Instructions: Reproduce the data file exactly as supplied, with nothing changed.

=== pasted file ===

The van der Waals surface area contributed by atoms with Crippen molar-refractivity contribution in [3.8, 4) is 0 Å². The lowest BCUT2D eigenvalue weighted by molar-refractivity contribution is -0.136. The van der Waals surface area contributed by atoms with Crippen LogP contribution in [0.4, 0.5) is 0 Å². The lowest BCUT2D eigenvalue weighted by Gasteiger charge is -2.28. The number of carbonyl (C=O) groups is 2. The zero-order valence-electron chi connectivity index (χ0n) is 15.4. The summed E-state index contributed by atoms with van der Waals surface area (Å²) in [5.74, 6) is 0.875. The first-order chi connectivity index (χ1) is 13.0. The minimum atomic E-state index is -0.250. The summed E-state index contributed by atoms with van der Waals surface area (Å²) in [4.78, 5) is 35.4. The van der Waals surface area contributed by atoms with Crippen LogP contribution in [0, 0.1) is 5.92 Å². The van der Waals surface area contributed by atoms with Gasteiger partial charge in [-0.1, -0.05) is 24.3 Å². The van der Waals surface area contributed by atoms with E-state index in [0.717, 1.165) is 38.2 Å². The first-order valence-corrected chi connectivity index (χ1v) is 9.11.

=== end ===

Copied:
The van der Waals surface area contributed by atoms with Crippen molar-refractivity contribution in [3.8, 4) is 0 Å². The lowest BCUT2D eigenvalue weighted by molar-refractivity contribution is -0.136. The van der Waals surface area contributed by atoms with Crippen LogP contribution in [0.4, 0.5) is 0 Å². The lowest BCUT2D eigenvalue weighted by Gasteiger charge is -2.28. The number of carbonyl (C=O) groups is 2. The zero-order valence-electron chi connectivity index (χ0n) is 15.4. The summed E-state index contributed by atoms with van der Waals surface area (Å²) in [5.74, 6) is 0.875. The first-order chi connectivity index (χ1) is 13.0. The minimum atomic E-state index is -0.250. The summed E-state index contributed by atoms with van der Waals surface area (Å²) in [4.78, 5) is 35.4. The van der Waals surface area contributed by atoms with Crippen LogP contribution in [0, 0.1) is 5.92 Å². The van der Waals surface area contributed by atoms with Gasteiger partial charge in [-0.1, -0.05) is 24.3 Å². The van der Waals surface area contributed by atoms with E-state index in [0.717, 1.165) is 38.2 Å². The first-order valence-corrected chi connectivity index (χ1v) is 9.11.